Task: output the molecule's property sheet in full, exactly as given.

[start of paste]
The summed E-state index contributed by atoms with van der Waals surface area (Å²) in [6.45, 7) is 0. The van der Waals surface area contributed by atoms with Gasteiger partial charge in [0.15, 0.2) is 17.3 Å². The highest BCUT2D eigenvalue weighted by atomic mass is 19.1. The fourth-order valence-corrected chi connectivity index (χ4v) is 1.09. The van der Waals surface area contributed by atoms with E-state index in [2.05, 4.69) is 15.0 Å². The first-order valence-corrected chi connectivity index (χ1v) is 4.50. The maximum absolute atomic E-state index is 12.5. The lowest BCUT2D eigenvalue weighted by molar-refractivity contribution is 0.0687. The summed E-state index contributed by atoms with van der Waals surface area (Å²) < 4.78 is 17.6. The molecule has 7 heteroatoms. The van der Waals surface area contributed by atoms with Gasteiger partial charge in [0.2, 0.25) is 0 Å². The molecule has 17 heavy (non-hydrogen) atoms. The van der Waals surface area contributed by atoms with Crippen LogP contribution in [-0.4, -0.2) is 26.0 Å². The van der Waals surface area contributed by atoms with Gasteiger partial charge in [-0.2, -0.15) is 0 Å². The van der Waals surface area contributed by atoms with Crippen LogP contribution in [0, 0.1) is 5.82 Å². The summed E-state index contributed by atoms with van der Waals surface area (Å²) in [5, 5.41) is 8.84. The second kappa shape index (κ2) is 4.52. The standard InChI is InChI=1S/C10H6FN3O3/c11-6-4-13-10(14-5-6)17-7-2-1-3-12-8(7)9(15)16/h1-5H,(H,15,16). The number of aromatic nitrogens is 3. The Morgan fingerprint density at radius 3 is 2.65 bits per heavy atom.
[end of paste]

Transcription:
The summed E-state index contributed by atoms with van der Waals surface area (Å²) in [6.45, 7) is 0. The van der Waals surface area contributed by atoms with Gasteiger partial charge in [0.15, 0.2) is 17.3 Å². The highest BCUT2D eigenvalue weighted by atomic mass is 19.1. The fourth-order valence-corrected chi connectivity index (χ4v) is 1.09. The van der Waals surface area contributed by atoms with E-state index in [2.05, 4.69) is 15.0 Å². The first-order valence-corrected chi connectivity index (χ1v) is 4.50. The maximum absolute atomic E-state index is 12.5. The lowest BCUT2D eigenvalue weighted by molar-refractivity contribution is 0.0687. The summed E-state index contributed by atoms with van der Waals surface area (Å²) < 4.78 is 17.6. The molecule has 7 heteroatoms. The van der Waals surface area contributed by atoms with Gasteiger partial charge in [0.2, 0.25) is 0 Å². The molecule has 17 heavy (non-hydrogen) atoms. The van der Waals surface area contributed by atoms with Crippen LogP contribution in [-0.4, -0.2) is 26.0 Å². The van der Waals surface area contributed by atoms with Gasteiger partial charge in [-0.2, -0.15) is 0 Å². The van der Waals surface area contributed by atoms with Crippen LogP contribution in [0, 0.1) is 5.82 Å². The summed E-state index contributed by atoms with van der Waals surface area (Å²) in [5, 5.41) is 8.84. The second kappa shape index (κ2) is 4.52. The standard InChI is InChI=1S/C10H6FN3O3/c11-6-4-13-10(14-5-6)17-7-2-1-3-12-8(7)9(15)16/h1-5H,(H,15,16). The number of aromatic nitrogens is 3. The Morgan fingerprint density at radius 3 is 2.65 bits per heavy atom.